An adventure for a poem

I came across this poem a while back, but it should remind us to have adventures always, no matter how old we get. It is by Mark Van Doren, a devout Catholic and legendary professor of English at Columbia back in the day. He taught Dr. John Senior, and (I believe) Paul Spring’s father. I respect this man as a poet, teacher, and critic. This poem falls under “Adventure” poems; Van Doren has the muse in him, and it permeates his poetry

A Dream of Trains
Mark Van Doren

As long ago they raced,
Last night they raced again;
I heard them inside me,
I felt the roll of the land.
I looked out of a window
And I was moving too;
The moon above Nebraska,
Lonely and cold.

Mourned for all of the autumns
I had forgotten this:
The low hills that tilted,
The barrenness, the vast.
I think I will remember now
Until the end of the world
How lordly were the straightaways,
How lyrical the curves.

You can follow any responses to this entry through the RSS 2.0 feed. You can leave a response, or trackback from your own site.
2 Responses
  1. Hughes32 says:

    Peter, this poem is righteous. What adventure are you having today? I dropped off Josh Mahan at the airport. It became an adventure I suppose when we realized that his airline wasn’t posted on one of the signs. Now, my apartment is an adventure. But, mainly I request that you have an adventured planned for Laura and I when we get to DC (if it involves whiskey, I won’t complain)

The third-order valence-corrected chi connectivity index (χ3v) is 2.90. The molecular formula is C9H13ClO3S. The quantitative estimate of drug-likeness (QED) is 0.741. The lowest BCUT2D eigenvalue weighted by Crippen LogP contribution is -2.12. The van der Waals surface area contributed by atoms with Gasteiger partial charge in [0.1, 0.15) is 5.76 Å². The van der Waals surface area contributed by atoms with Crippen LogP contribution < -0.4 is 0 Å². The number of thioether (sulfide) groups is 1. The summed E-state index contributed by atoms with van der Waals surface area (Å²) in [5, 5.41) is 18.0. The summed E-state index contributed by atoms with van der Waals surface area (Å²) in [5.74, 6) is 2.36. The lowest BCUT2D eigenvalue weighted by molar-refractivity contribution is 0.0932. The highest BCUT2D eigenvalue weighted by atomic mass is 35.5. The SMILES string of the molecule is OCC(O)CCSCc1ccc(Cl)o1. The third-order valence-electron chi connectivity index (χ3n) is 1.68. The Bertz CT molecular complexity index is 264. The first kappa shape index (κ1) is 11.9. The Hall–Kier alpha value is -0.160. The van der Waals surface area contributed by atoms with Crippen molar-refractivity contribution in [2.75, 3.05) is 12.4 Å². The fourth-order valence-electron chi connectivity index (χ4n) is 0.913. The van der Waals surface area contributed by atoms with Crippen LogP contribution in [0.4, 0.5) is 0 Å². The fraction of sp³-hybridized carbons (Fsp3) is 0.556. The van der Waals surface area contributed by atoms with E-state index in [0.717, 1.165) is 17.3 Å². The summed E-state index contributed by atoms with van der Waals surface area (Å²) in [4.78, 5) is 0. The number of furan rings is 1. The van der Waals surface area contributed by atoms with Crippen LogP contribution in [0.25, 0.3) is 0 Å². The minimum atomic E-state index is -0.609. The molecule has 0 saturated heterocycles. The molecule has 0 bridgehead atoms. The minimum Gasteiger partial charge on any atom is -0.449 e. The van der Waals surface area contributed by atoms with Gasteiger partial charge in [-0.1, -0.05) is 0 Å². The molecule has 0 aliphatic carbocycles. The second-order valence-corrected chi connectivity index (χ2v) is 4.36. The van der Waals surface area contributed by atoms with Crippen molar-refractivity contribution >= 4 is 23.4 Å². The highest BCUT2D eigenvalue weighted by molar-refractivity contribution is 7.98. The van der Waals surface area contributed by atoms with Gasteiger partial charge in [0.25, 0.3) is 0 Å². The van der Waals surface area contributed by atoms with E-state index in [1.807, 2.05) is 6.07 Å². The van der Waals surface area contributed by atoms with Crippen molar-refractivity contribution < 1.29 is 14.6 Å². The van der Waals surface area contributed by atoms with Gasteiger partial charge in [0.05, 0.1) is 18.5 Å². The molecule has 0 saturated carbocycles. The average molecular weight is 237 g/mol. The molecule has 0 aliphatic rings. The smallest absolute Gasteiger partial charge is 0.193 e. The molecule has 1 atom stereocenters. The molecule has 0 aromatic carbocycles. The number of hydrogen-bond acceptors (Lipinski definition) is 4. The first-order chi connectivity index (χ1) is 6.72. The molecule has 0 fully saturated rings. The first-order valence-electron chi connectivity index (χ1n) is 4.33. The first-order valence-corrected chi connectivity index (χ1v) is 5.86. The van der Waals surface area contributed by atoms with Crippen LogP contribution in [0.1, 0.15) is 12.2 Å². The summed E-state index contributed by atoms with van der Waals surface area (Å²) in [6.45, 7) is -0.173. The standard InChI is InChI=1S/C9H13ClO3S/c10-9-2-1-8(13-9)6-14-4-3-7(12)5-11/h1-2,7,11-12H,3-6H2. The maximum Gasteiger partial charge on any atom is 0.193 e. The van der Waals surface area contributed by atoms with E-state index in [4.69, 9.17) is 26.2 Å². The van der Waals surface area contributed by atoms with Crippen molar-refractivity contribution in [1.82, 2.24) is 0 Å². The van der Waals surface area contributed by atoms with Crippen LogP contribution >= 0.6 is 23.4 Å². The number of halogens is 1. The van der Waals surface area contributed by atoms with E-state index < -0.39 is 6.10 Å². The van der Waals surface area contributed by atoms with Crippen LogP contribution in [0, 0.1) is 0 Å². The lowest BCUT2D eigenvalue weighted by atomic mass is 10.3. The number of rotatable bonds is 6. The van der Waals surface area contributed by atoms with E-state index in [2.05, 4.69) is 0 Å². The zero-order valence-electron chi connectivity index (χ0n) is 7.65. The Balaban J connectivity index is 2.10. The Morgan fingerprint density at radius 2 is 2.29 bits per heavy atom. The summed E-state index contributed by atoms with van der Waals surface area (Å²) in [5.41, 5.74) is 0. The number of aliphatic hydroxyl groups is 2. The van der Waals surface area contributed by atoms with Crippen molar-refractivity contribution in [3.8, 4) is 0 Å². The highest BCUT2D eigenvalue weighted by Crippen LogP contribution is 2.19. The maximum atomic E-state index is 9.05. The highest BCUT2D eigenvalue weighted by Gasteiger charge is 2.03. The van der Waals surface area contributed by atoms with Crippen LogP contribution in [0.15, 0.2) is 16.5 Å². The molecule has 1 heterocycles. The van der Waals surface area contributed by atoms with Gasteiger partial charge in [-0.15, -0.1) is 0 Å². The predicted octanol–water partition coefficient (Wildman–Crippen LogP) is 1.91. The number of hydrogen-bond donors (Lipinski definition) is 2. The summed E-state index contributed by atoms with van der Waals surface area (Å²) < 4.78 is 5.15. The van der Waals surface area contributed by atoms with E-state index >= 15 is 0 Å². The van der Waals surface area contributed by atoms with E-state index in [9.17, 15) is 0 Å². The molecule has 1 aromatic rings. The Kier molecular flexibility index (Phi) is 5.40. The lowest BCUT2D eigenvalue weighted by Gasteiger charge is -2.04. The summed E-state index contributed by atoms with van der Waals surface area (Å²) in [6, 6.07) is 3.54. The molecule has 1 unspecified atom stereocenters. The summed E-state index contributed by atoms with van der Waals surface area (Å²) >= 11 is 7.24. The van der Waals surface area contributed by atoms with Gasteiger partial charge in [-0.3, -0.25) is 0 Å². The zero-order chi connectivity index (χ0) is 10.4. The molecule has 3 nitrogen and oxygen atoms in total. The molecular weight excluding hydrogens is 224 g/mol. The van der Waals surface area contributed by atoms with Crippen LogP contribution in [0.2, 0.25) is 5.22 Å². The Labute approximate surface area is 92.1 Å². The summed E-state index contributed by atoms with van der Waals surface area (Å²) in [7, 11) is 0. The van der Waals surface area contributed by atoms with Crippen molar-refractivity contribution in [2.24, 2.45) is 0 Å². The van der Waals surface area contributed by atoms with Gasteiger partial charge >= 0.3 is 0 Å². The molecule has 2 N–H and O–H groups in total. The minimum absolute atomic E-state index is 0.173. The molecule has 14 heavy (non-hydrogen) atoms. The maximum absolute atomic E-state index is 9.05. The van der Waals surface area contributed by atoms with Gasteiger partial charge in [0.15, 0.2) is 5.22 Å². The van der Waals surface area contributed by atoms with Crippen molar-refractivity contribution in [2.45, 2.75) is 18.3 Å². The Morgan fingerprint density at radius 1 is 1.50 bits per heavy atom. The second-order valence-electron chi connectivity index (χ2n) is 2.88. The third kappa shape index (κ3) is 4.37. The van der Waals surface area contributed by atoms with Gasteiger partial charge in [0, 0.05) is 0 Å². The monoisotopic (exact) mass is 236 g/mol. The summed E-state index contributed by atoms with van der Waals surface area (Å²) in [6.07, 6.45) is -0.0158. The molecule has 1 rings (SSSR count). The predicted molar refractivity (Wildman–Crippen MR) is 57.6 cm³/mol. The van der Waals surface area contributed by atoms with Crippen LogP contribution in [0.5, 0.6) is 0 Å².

Just sayin,


  2. Peter Bloch says:

    Today my adventure involves a nice authentic Irish pub in Old Towne, which of course means Guiness could be an option; Mr. John Hogan will be joining me on this adventure tonight. Also I had an adventure today in DC, meeting up with a possible roomate for Phoenix! I really like this guy, Ned Turner recommended him to me. I know of many small, and a few large, whiskey-adventures for when you and Laura get here.

    Know what I’m sayin?


Leave a Reply

XHTML: You can use these tags: <a href="" title=""> <abbr title=""> <acronym title=""> <b> <blockquote cite=""> <cite> <code> <del datetime=""> <em> <i> <q cite=""> <s> <strike> <strong>